A decision by South Korea’s new president to scrap plans for more domestic nuclear power plants will make it harder for the country to sell reactors to buyers overseas, experts warn. State-run Korea Electric Power Corp (KEPCO) is building the first of four nuclear plants in the United Arab Emirates in an $18.6 billion deal, and is scouting for more business in Britain and other countries. But many nuclear experts doubt South Korea’s ability to export a technology it is ditching at home after President Moon Jae-in, who took office in May, said he would scrap plans to build new domestic reactors. South Korea is the world’s fifth-biggest user of nuclear energy and KEPCO, which has built more than 20 reactors at home, vies with the likes of France’s EDF and Toshiba’s Westinghouse unit in the niche but fiercely competitive nuclear export market. KEPCO’s international nuclear project team is working to keep its export business alive. “We are focussing on the UK market, but also on Saudi Arabia, South Africa and Iran,” said Jong-hyuck Park, chief nuclear officer at KEPCO at a recent industry event in London. KEPCO is also in talks with Japan’s Toshiba to buy a stake in Britain’s NuGen nuclear project, aiming to use its own reactor design. “The company (KEPCO) aims to finish the due diligence process by August or September…. and it will take more time to look into South Africa,” said a source with direct knowledge of the matter who declined to be identified as he was not authorised to speak to media. NuGen, planned for Moorside in northwest England, was thrown into doubt after Westinghouse declared bankruptcy and its partner in the project, France’s Engie, pulled out. A KEPCO spokesman said the company is awaiting government guidelines on nuclear exports.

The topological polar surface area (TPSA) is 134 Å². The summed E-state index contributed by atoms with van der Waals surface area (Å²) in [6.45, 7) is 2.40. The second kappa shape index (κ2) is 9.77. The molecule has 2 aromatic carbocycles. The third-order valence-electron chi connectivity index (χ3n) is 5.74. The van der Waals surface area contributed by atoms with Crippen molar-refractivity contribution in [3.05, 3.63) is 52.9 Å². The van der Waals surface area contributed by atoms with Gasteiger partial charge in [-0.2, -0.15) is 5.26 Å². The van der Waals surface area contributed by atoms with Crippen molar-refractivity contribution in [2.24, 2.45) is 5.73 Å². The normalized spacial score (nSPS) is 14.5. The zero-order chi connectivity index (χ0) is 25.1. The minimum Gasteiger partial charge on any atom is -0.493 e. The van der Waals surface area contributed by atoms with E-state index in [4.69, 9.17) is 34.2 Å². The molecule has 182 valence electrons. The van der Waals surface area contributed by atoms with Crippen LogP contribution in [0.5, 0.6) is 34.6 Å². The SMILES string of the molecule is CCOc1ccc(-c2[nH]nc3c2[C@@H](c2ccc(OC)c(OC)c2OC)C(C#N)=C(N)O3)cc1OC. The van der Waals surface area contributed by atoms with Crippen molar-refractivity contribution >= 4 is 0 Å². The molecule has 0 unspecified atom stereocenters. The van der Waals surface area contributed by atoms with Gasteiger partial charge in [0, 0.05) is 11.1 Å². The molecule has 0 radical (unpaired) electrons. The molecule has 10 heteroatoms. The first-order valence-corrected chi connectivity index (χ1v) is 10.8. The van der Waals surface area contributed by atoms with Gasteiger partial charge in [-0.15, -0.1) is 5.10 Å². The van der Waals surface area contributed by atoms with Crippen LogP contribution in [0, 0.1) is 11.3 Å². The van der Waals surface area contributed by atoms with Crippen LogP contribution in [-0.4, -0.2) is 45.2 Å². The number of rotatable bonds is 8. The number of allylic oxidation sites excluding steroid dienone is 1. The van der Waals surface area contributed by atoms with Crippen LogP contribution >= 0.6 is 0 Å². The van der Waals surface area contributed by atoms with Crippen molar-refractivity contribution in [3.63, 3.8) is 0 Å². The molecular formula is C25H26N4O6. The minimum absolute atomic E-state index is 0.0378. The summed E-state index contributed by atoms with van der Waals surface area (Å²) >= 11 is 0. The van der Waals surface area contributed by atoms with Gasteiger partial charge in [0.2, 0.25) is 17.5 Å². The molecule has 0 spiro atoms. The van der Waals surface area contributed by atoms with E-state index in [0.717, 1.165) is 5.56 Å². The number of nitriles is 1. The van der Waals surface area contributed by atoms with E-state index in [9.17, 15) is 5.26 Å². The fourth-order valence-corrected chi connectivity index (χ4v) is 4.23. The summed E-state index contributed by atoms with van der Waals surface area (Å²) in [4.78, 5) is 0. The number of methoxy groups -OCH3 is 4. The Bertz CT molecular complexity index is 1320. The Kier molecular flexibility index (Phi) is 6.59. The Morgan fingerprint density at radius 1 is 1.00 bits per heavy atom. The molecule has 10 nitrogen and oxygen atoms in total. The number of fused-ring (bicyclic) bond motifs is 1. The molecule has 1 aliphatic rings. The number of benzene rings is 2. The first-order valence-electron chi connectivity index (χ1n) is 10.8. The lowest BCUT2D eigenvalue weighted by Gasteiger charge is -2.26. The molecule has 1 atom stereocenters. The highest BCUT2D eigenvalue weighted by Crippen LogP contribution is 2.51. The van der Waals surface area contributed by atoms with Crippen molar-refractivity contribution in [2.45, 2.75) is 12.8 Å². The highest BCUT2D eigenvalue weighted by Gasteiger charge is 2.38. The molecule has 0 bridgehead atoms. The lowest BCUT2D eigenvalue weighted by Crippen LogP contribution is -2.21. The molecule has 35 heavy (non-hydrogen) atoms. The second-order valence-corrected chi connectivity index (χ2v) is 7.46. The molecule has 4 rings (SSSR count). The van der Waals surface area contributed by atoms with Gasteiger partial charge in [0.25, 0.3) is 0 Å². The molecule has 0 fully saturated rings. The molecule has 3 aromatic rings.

New York Times 12th July 2017 read more »